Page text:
Lymphedema is an abnormal swelling that can develop in the arm, hand, breast, or torso on the side where your lymph nodes were removed. This is called the affected side. Lymphedema develops when the lymph vessels in an area are no longer able to carry all the fluid away from the area.
Although lymphedema of the arm is a well-known complication of breast and axillary surgery, breast lymphedema has received scant attention. Symptoms and distress were serially assessed with point linear analogue scales. Breast lymphedema was diagnosed independent of symptoms, based on the distribution and degree of edema and erythema.
Find out about lymphoedema after breast cancer treatment, including how you can lower your risk of getting it and how to manage it. The lymphatic system carries clear watery fluid called lymph, which drains out from the small blood vessels capillaries into the body tissues. Cancer or cancer treatment can affect the fluid drainage channels of the lymphatic system.
Treatment to these lymph nodes can interfere with the way fluid moves through the lymphatic system, and can cause a build-up of fluid in the arm and chest. This build-up of fluid is called lymphoedema. Lymphoedema is most common in the first twelve months after treatment but may develop any time, including years later. Lymphoedema usually develops gradually.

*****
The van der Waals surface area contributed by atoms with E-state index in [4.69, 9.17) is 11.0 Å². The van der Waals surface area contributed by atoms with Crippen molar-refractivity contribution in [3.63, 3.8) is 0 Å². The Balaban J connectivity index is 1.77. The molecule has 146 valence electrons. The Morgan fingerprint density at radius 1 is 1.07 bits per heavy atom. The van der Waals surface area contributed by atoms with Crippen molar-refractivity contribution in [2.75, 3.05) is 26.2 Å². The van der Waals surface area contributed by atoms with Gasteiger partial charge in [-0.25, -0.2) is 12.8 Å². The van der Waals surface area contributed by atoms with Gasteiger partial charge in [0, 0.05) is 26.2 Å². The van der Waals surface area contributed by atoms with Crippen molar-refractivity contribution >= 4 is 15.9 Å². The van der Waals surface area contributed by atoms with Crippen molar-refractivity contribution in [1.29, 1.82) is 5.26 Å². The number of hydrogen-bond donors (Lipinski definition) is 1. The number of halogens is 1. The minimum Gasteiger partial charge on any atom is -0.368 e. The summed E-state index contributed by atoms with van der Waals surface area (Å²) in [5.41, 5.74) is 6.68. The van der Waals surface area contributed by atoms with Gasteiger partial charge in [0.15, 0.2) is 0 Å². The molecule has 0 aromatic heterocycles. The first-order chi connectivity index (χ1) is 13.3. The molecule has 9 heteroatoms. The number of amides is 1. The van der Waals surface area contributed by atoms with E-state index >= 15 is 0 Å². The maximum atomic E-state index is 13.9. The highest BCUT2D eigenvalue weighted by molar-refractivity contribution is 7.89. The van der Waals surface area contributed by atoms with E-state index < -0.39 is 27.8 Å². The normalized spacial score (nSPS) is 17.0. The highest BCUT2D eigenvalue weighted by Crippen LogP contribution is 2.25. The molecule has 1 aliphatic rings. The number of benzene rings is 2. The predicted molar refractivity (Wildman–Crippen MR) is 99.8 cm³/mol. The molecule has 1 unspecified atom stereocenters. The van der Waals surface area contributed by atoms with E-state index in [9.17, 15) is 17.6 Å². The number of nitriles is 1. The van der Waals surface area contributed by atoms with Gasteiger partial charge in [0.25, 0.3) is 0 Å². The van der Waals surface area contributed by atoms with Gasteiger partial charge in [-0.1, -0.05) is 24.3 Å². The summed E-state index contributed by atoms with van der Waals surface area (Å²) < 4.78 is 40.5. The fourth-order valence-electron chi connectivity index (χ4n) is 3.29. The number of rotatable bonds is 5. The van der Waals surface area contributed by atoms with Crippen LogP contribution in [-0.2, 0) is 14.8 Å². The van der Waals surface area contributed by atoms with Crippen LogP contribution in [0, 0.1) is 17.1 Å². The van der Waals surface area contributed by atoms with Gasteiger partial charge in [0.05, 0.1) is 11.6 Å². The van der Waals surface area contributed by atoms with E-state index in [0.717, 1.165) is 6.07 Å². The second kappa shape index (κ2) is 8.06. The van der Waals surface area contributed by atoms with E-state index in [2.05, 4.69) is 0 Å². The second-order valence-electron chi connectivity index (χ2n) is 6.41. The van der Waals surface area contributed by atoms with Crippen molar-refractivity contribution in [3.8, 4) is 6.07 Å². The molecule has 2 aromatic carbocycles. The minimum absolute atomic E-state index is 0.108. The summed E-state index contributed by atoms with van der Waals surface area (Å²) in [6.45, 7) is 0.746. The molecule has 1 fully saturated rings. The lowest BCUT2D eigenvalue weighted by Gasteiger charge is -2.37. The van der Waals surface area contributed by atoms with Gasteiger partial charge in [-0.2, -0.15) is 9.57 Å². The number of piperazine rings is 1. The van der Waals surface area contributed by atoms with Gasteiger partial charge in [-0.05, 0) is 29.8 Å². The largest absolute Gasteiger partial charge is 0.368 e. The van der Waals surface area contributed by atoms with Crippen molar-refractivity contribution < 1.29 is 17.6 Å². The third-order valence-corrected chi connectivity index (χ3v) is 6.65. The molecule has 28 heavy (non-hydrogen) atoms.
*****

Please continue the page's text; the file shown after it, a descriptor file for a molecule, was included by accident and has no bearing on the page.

The global burden of breast cancer continues to increase largely because of the aging and growth of the world population. More than 1. This review offers an insightful understanding of the condition by providing clinically relevant and evidence based knowledge regarding lymphedema symptoms, diagnosis, risk reduction, and management with the intent to inform health care professionals so that they might be better equipped to care for patients.
In the past, lymphoedema was relatively common in women following treatment for breast cancer. Thankfully it is rare to encounter problems of this scale today. How do we think about lymphoedema today?
Lymphoedema can be a side effect of some breast cancer treatments. Lymph nodes are glands that filter and drain fluid that circulates around the body. They are located through-out the body, including in the breast and armpit axilla.
Lymph is a milky fluid that contains white blood cells. White blood cells help fight infections. Lymph vessels, like blood vessels, run all through the body.